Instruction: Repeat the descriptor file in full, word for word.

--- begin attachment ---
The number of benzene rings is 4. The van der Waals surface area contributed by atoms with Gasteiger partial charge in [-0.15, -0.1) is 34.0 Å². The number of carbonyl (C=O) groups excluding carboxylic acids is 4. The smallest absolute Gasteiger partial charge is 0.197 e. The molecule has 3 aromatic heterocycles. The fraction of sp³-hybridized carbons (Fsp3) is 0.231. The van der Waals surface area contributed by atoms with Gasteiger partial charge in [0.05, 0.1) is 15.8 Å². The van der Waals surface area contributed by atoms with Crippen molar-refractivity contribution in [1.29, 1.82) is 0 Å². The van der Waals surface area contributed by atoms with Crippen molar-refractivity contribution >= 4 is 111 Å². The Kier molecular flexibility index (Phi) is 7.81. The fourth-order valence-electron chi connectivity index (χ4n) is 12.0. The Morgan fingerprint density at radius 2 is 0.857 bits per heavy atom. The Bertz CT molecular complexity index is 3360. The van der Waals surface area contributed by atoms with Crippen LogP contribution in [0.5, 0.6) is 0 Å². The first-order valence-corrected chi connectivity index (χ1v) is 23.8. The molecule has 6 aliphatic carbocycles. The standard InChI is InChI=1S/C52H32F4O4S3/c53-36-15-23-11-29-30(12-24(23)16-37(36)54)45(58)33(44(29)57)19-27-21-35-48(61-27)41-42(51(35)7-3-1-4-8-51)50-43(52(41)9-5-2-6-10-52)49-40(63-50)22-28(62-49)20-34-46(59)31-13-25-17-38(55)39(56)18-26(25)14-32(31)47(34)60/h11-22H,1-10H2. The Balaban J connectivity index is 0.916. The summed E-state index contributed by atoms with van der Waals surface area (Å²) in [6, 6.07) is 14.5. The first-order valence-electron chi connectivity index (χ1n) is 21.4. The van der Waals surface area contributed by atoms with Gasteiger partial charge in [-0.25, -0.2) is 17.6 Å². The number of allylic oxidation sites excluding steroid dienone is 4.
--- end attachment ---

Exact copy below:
The number of benzene rings is 4. The van der Waals surface area contributed by atoms with Gasteiger partial charge in [-0.15, -0.1) is 34.0 Å². The number of carbonyl (C=O) groups excluding carboxylic acids is 4. The smallest absolute Gasteiger partial charge is 0.197 e. The molecule has 3 aromatic heterocycles. The fraction of sp³-hybridized carbons (Fsp3) is 0.231. The van der Waals surface area contributed by atoms with Gasteiger partial charge in [0.05, 0.1) is 15.8 Å². The van der Waals surface area contributed by atoms with Crippen molar-refractivity contribution in [1.29, 1.82) is 0 Å². The van der Waals surface area contributed by atoms with Crippen molar-refractivity contribution >= 4 is 111 Å². The Kier molecular flexibility index (Phi) is 7.81. The fourth-order valence-electron chi connectivity index (χ4n) is 12.0. The Morgan fingerprint density at radius 2 is 0.857 bits per heavy atom. The Bertz CT molecular complexity index is 3360. The van der Waals surface area contributed by atoms with Crippen LogP contribution in [0.5, 0.6) is 0 Å². The first-order valence-corrected chi connectivity index (χ1v) is 23.8. The molecule has 6 aliphatic carbocycles. The standard InChI is InChI=1S/C52H32F4O4S3/c53-36-15-23-11-29-30(12-24(23)16-37(36)54)45(58)33(44(29)57)19-27-21-35-48(61-27)41-42(51(35)7-3-1-4-8-51)50-43(52(41)9-5-2-6-10-52)49-40(63-50)22-28(62-49)20-34-46(59)31-13-25-17-38(55)39(56)18-26(25)14-32(31)47(34)60/h11-22H,1-10H2. The Balaban J connectivity index is 0.916. The summed E-state index contributed by atoms with van der Waals surface area (Å²) in [6, 6.07) is 14.5. The first-order valence-electron chi connectivity index (χ1n) is 21.4. The van der Waals surface area contributed by atoms with Gasteiger partial charge in [-0.25, -0.2) is 17.6 Å². The number of allylic oxidation sites excluding steroid dienone is 4.